Waugh said enterprises should worry about how information is being passed around with APIs. It's generally more difficult to detect attacks on APIs because each API request is hard to differentiate from others and cybercriminals make a point of  overwhelming systems with thousands of attempted attacks.  

"API attacks tend to be much more well-targeted. They will follow the API specifications but ultimately it's still the same type of attack as anything else. It's still attempting to access some other indirect resource, so you need to ensure that you're properly checking that every request is authorized to access a particular resource that it's requesting," Waugh said.

"They might be attempting to attack some downstream microservers or some other downstream service through an injection attack," he added.

 "Most people have APIs in a microserver architecture, so they're passing requests from one service to another. You should really think about and understand what service is responsible for what when it comes to sanitizing that input and handling it securely all the way down that chain. Many folks tend to assume that some other part of the system is doing something."

Enterprises should have a clear understanding of who is in charge of what and avoid assuming that something else has authorized it upstream.

In many cases enterprises do the authentication part but fail to handle the authorization needed to protect themselves, Waugh said. 

"They'll say, 'Yup, this is a valid API key, therefore this must be a valid request' and then some downstream service will handle the resource request itself and it will not actually check who the actor that is requesting this resource and they'll assume that that first front end did the authorization," he said.

The OAS report added that "object-level authorization checks should be considered in every function that accesses a data source using input from the user."

3. Organize security team setup

Every analyst mentioned the need for security teams to set up in an organized way that involved the whole company. 

Lackey, who spent years as a CISO with the e-commerce site Etsy, said many of the API security issues companies have usually originate from the separation between development teams and security teams.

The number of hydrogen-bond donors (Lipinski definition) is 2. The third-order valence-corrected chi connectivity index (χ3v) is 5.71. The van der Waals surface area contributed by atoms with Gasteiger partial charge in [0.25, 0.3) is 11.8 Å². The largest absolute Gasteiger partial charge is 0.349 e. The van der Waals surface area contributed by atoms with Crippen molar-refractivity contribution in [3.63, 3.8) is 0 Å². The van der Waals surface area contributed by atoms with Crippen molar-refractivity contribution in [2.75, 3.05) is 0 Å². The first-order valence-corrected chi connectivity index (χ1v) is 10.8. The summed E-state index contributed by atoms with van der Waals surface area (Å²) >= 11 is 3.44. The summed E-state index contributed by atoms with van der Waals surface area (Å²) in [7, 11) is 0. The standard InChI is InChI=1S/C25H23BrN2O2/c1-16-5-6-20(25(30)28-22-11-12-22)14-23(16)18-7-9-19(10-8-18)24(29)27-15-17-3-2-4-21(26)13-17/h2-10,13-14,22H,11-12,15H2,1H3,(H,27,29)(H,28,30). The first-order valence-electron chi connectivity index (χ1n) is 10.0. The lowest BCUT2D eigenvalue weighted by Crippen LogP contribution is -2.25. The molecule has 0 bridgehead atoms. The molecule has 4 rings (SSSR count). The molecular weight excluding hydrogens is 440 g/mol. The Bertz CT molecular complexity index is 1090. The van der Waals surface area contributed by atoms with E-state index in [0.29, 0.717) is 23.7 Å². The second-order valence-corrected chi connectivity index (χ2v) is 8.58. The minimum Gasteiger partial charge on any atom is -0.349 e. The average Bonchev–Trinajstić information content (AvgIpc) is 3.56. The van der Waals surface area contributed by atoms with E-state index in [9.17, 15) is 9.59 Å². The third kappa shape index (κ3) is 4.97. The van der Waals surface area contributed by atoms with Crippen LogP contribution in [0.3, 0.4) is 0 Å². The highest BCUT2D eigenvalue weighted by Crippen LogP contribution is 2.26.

Traditionally, security teams were focused primarily on the infrastructure or network layer and generally stayed away from the applications, he said. But systemwide visibility is now a must for every security team.

"This is what we learned very painfully at Etsy. If you're going through digital transformation or DevOps or a cloud journey, the only way you scale and effectively and defend yourself is by getting visibility that not only one of those groups can use but actually all of them."

"You need to get visibility into how people are trying to abuse those applications, but it has to be done in a way where the development teams, the DevOps teams and security teams can all use it," Lackey said.

Legacy cybersecurity systems required highly trained security officials to manage them but more modern tools take advantage of AI and other technology to lighten the load for defenders. 

Shadow IT is a major problem for companies as departments embark on their own projects and allow outside services into an organization's system. Waugh noted that in the past, IT departments would handle all outside accounts and review them for security, but those days are long gone.

"There is no such thing as IT anymore. Our entire business is what we're responsible for and our entire business works closely with the IT security team on whatever we end up deploying or using," Waugh said.

4. Scrutinize third parties

Even when enterprises do all the right things and make sure everything is protected, they can still be at risk of breaches or attacks thanks to third-party services.

Waugh said a fair chunk of the breaches he sees are not direct attacks on a company system but a compromise of a third party that has access to that system to process data. 

"As an industry, we do a really poor job of understanding risk when it comes to third parties. As much as we work to keep ourselves secure, we have a very limited understanding of what third parties we have out there. How do we secure those?" he said. 

Companies should have a thorough understanding of  third-party partners accessing their data, sending them security questionnaire, requests for certifications or demanding reports. But even this, Waugh said, can still leave companies vulnerable to attacks.

Last year India's national ID database, which has identity and biometric information like fingerprints and iris scans on more than 1.1 billion registered Indian citizens, was exposed through a vulnerable API.

According to ZDNet's Zach Whittaker, a utility provider, Indane, had access to the Aadhaar database through an API, which the company relies on to check a customer's status and verify their identity. 

The company did not secure the API and as a result, anyone had access to private data on each Aadhaar holder, even those that were not customers of that particular utility. 

According to one researcher, a URL on the company's domain was the API's endpoint and it had no access controls in place. The researcher also found that the API had set up no rate limits, meaning cybercriminals were able to work through through trillions of permutations until they were successful.